TRIFORCE®’s finger-glued connections: discover all the advantages

Open joist TRIFORCE® and plated trusses are both open-web but in fact, there are several differences. These two engineered wood floor joists have many characteristics that distinguish them from one another. Let’s review the positive impact of using TRIFORCE®, a finger-jointed joist, in lieu of plated floor trusses:

  • Fire-resistance
  • Ecologic
  • Less expensive
  • No delays
  • No corrosion
  • No squeeking
  • Light weight, less injuries and less material damage

Let’s take a look at each of these positive impacts in details:

1 – Fire-resistance:

With the addition of a layer of OSB, plywood or gypsum board to their trimmable end, TRIFORCE® joists are compliant to IRC requirements. The glue used on the finger-joints is a heat and fire resistant structural resorcinol glue. As for the plated trusses, they can be vulnerable to fire damage. When exposed to high temperatures, the metal plates that hold the truss together can weaken and fail, causing the truss to collapse.
To prevent fire damage to plated trusses, the installation of fire-resistant materials is required. For plated trusses to be IRC compliant, a membrane consisting of a 1/2-inch gypsum board or equivalent must be applied to the underside of the floor system. This will add time and cost to the project.

2 – Ecologic:

TRIFORCE® adhesive cures naturally without the need for infrared or other curing processes. In addition, no steel plate connectors are used, avoiding energy use expended in the steel making process. Because of its open-web configuration, wood fiber conservation and absence of steel plates, TRIFORCE® is lightweight so fuel usage is minimized when transporting the product.

3 – Less expensive:

Steel costs have risen in recent years. Being the means of connection, steel plates are a major cost contributor in the manufacturing of plated trusses. This cost doesn’t exist with TRIFORCE®.
Lineal foot labor cost for TRIFORCE® is much less than that for traditional trusses. because TRIFORCE® joists are assembled robotically in a state-of-the-art manufacturing facility. In a given period of time, more TRIFORCE® joists can be produced by fewer people than is possible with plated floor trusses.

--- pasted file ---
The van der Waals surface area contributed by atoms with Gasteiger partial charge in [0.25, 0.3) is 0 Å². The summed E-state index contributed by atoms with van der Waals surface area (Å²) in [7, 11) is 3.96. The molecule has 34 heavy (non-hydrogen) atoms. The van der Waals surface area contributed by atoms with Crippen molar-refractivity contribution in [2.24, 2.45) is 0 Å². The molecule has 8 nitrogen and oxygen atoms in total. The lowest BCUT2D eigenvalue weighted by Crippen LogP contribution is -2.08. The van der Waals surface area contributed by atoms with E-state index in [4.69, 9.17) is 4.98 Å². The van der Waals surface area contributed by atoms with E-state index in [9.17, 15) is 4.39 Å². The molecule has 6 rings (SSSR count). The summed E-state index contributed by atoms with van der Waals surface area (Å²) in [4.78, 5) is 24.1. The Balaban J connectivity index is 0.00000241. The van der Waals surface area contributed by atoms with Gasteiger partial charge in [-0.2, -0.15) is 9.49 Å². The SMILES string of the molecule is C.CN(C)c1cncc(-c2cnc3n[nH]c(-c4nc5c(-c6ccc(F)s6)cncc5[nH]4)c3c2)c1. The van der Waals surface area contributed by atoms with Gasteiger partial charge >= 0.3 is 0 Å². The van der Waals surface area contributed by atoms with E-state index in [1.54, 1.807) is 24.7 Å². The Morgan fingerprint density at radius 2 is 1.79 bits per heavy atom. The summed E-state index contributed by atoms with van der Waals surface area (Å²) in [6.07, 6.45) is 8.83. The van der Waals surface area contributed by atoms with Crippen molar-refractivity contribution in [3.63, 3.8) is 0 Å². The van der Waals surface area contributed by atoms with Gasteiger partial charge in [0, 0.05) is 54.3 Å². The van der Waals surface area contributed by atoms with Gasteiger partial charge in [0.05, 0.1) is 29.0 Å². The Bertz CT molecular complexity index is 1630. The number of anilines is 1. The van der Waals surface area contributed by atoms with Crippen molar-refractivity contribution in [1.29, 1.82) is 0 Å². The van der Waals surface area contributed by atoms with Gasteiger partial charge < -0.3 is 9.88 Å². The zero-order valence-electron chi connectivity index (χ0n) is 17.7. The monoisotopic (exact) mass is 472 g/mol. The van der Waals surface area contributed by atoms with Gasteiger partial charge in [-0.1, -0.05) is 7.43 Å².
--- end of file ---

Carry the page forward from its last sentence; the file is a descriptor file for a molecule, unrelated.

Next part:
Without steel plates and surplus wood fiber, TRIFORCE® joists weigh as much as 25% less than plated trusses of the same size.  This allows for more joists shipped on a truck and a lower freight cost per lineal foot of component.

4 – No delays:

Plated trusses are more likely to have delays. They are manufactured to specific lengths and cannot be trimmed on site. They also require an engineer to modify them. When production is at its peak, material shortages may be a factor. There is no wait for TRIFORCE® joists because they are mass produced and in stock at many locations.

5 – No corrosion:

Plated floor trusses are trusses that have been reinforced with additional metal plates to increase their strength. But when metal is exposed to the environment, a natural process called corrosion occurs. It can weaken the structural integrity of metal components, including trusses. TRIFORCE® joists are manufactured of all wood components resulting in superior strength from the glued finger-joints and triangular design.

6 – No squeeking:

TRIFORCE® open joists’ all wood construction and glued joints eliminate the potential for squeaking. Plated floor trusses can squeak due to potential metal-to-metal contact between the joists, hangers and fastening hardware.

7 – TRIFORCE®: light weight, less injuries and less material damage

Plated trusses are heavy and more difficult to handle, most of the time requiring two people to carry them. As for TRIFORCE® open joists, their light weight due to efficient use of wood fiber and no metal nail plates, a single person usually carry them. In these times of labor shortages, this can mean a lot!

TRIFORCE® open joists are safer for framers to handle. The very sharp exposed edges of the metal plates on plated floor trusses can cause serious injuries!

In addition, the metal connector plates used in this type of engineered wood joist are sharp and can cause damage to other materials such as electrical wiring and can hinder the installation of plumbing and mechanical systems. When MEP systems are installed in a TRIFORCE® floor, there is no concern about wires or ductwork getting hung up on the metal plates.

In summary, we can say that an engineered wood floor system using TRIFORCE® open joists is much more advantageous. If you want to learn more, please download our spec guide:

Triforce Open Joist
Download the Spec Guide

Tell us what you think: Leave a comment

Your email address will not be published. Required fields are marked *